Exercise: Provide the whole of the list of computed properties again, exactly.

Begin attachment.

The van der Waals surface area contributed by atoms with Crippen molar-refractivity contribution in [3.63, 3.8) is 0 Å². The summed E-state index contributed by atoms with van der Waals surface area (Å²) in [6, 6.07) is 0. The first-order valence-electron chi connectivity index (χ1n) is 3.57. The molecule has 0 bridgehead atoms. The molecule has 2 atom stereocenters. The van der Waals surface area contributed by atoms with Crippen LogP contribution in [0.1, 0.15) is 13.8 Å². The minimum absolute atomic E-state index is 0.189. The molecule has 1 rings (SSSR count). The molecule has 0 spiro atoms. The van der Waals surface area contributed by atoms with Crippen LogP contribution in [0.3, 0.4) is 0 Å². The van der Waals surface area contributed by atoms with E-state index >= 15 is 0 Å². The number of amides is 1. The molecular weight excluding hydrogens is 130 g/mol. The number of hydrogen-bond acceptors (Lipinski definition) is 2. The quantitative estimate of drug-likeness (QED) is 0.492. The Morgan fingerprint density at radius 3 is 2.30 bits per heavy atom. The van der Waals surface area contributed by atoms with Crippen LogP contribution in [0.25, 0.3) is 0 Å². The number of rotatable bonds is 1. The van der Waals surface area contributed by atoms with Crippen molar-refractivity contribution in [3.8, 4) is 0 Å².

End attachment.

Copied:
The van der Waals surface area contributed by atoms with Crippen molar-refractivity contribution in [3.63, 3.8) is 0 Å². The summed E-state index contributed by atoms with van der Waals surface area (Å²) in [6, 6.07) is 0. The first-order valence-electron chi connectivity index (χ1n) is 3.57. The molecule has 0 bridgehead atoms. The molecule has 2 atom stereocenters. The van der Waals surface area contributed by atoms with Crippen LogP contribution in [0.1, 0.15) is 13.8 Å². The minimum absolute atomic E-state index is 0.189. The molecule has 1 rings (SSSR count). The molecule has 0 spiro atoms. The van der Waals surface area contributed by atoms with Crippen LogP contribution in [0.3, 0.4) is 0 Å². The van der Waals surface area contributed by atoms with E-state index >= 15 is 0 Å². The number of amides is 1. The molecular weight excluding hydrogens is 130 g/mol. The number of hydrogen-bond acceptors (Lipinski definition) is 2. The quantitative estimate of drug-likeness (QED) is 0.492. The Morgan fingerprint density at radius 3 is 2.30 bits per heavy atom. The van der Waals surface area contributed by atoms with Crippen LogP contribution in [0.25, 0.3) is 0 Å². The number of rotatable bonds is 1. The van der Waals surface area contributed by atoms with Crippen molar-refractivity contribution in [3.8, 4) is 0 Å².